The Basslink cable also includes a 12-core fibre optic telecommunications cable, the first non–Telstra operated fibre cable crossing Bass Strait. Basslink Telecoms commenced commercial operation on 3 July 2009 and was officially launched on 16 July. The Tasmanian Government uses it, as well as the TasGovNet fibre backbone, as part of the Connect Tasmania Core infrastructure, to facilitate a more competitive telecommunications industry within the state. The link was also to be used by the now defunct OPEL network.
- LoyYang Static Inverter Plant:
- Victorian Cable Terminal:
- Tasmanian Cable Terminal:
- Georgetown Static Inverter Plant:
- Electricity Supply Industry Expert Panel (December 2011). "Basslink: Decision making, expectations and outcomes" (PDF). Electricity.dpac.tas.gov.au. pp. 7–8. Retrieved 8 March 2017.
- Lawrence, John (8 August 2016). "Basslink woes continue". Tasfintalk. Retrieved 22 April 2017.
- "Hydro Tasmania | The power of natural thinking". Hydro.com.au. Retrieved 8 March 2017.
- "Basslink: Decision making, expectations and outcomes" (PDF). Electricity.dpac.tas.gov.au. December 2011.
- "Dark days loom for power supply". theage.com.au.
- "Temasek plugs into Basslink". theaustralian.com.au.
- Keppel Infrastructure Trust - Basslink
- "Basslink under water?". tasfintalk.blogspot.de.
- "Quarterly Energy Dynamics (QED)". aemo.com.au. 22 October 2020. p. 24. Retrieved 27 October 2020.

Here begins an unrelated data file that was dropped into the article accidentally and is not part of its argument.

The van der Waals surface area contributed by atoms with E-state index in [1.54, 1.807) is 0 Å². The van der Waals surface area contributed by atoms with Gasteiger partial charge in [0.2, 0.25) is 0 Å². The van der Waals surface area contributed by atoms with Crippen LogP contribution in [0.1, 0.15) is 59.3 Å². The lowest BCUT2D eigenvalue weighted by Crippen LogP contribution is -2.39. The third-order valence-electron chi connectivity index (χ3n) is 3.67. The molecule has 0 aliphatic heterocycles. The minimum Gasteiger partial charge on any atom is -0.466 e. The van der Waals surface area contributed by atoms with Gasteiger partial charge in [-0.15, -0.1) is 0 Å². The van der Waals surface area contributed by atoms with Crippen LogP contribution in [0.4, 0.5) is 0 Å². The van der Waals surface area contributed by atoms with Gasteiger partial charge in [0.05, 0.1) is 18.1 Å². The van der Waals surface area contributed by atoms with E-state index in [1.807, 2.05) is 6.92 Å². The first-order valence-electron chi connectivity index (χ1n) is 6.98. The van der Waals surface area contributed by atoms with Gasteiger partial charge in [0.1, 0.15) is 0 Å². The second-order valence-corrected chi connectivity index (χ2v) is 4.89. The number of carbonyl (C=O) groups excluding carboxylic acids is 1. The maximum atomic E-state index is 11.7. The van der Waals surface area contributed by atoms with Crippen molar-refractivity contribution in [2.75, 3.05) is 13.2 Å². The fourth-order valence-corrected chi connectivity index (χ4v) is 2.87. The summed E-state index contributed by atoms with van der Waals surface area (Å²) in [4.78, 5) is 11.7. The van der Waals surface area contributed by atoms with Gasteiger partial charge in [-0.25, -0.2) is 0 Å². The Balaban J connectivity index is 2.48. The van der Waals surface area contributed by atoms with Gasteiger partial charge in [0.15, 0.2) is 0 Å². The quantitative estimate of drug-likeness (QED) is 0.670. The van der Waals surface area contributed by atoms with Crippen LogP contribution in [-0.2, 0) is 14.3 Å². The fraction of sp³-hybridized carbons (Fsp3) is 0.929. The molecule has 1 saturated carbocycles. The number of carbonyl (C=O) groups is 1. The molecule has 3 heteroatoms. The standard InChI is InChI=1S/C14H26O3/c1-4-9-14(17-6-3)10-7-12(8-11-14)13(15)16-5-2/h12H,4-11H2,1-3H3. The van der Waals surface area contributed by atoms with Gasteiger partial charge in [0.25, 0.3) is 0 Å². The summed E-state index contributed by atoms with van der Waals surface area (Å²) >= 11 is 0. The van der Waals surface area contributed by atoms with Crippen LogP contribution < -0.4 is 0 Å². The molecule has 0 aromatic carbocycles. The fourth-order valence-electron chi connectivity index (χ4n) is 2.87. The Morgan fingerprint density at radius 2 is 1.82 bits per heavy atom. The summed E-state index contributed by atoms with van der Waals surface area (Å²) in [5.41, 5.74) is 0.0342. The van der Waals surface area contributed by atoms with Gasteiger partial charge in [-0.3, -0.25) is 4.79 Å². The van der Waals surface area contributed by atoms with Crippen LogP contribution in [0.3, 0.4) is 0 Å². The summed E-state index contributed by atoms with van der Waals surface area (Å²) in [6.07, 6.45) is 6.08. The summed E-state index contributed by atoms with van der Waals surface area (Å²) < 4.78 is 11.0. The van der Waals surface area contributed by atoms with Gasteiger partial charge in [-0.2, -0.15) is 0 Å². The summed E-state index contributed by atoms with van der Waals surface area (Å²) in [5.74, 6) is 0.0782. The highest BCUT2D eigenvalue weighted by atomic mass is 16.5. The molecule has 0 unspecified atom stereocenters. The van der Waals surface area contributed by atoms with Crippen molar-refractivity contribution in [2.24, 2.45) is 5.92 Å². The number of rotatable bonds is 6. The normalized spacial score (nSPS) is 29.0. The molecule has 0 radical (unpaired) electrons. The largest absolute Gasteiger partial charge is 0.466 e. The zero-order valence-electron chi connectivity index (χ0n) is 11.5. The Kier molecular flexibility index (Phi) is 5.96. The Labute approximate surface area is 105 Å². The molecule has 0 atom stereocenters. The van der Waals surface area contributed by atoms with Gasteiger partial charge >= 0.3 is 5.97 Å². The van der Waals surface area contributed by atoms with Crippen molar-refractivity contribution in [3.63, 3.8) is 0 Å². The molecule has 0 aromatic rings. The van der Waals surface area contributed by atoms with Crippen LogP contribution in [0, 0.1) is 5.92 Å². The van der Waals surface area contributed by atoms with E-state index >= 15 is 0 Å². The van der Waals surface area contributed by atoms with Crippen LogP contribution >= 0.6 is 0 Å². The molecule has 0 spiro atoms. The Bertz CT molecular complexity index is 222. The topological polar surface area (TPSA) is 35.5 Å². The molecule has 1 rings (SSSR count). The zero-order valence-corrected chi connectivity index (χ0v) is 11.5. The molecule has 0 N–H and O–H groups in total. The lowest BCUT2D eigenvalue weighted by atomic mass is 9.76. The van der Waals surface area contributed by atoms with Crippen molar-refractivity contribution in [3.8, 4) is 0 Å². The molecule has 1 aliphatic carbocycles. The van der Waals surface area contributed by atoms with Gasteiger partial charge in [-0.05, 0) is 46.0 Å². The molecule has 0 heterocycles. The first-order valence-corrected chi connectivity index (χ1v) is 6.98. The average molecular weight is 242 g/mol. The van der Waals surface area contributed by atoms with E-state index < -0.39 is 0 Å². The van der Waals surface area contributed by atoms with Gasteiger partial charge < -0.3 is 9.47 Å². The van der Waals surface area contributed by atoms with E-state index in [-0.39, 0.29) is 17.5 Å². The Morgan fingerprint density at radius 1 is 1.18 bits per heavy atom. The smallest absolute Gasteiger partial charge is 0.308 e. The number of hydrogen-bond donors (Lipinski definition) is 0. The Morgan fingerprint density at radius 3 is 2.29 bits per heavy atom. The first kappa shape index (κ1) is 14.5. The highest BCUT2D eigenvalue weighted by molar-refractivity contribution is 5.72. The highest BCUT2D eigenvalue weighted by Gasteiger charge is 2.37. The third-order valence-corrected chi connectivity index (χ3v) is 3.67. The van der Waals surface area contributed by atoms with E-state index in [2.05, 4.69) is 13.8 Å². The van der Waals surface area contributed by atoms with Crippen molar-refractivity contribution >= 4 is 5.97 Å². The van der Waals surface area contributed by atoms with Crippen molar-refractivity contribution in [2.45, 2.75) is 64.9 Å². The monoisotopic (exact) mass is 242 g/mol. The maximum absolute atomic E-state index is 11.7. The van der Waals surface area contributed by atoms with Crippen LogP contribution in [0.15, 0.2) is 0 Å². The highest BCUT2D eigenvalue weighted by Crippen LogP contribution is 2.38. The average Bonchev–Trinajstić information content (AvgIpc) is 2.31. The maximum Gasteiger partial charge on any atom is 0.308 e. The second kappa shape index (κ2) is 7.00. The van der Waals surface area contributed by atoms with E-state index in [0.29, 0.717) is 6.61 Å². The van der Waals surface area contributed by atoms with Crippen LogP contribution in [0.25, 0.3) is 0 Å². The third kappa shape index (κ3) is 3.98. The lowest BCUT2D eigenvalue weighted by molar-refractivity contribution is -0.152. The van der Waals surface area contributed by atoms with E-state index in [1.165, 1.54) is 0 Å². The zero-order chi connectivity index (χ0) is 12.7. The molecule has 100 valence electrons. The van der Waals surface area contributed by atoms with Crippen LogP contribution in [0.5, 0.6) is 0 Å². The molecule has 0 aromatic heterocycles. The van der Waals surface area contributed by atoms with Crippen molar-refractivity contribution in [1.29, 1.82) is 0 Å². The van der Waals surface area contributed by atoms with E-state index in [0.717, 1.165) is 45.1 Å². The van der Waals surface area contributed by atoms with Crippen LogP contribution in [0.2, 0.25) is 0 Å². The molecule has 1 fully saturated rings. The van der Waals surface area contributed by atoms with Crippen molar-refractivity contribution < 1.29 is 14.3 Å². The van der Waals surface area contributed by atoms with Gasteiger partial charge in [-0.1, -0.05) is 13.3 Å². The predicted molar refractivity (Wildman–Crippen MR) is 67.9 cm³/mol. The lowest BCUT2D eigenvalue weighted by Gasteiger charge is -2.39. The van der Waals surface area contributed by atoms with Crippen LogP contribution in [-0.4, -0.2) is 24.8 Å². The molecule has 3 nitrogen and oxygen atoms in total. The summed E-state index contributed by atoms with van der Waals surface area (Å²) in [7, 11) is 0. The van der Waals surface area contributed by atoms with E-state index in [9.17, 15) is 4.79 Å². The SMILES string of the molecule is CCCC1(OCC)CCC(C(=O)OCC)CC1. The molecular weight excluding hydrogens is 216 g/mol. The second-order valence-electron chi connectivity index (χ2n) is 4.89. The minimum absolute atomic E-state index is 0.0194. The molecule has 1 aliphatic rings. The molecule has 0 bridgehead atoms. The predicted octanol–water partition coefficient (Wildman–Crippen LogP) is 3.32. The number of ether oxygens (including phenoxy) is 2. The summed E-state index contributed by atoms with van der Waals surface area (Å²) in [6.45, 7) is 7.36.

- "Basslink interconnector update" (PDF). Baslink.com.au. Retrieved 8 March 2017.
- "Electricity flow between Tasmania and Victoria restored". ABC News. Australian Broadcasting Corporation. 13 June 2016. Retrieved 29 July 2016.
- "Basslink confirms fresh outage days after service resumes". ABC News. Australian Broadcasting Corporation. 22 June 2016. Retrieved 29 July 2016.
- "Basslink running again after 'mechanical failure' caused outage". ABC News. Australian Broadcasting Corporation. 23 June 2016. Retrieved 29 July 2016.
- "Operations". Basslink. Retrieved 8 March 2017.
- [dead link]
- "Photographic image" (JPG). Farm1.static.flickr.com. Retrieved 8 March 2017.
- "Basslink Telecoms on track for June launch" (PDF) (Press release). Basslink Telecoms. Archived from the original (PDF) on 12 September 2009. Retrieved 2009-04-27.
- "Internode first ISP to cross Bass Strait with Basslink" (Press release). Internode. Retrieved 7 July 2009.
- "Telecommunications tenders". Department of Treasury and Finance (Tasmania). 7 September 2006. Archived from the original on 1 September 2007. Retrieved 13 December 2006.
- "OPEL Network Fact Sheet" (PDF) (Press release). Minister for Communications, Information Technology and the Arts. Archived from the original (PDF) on 1 July 2007. Retrieved 14 July 2007.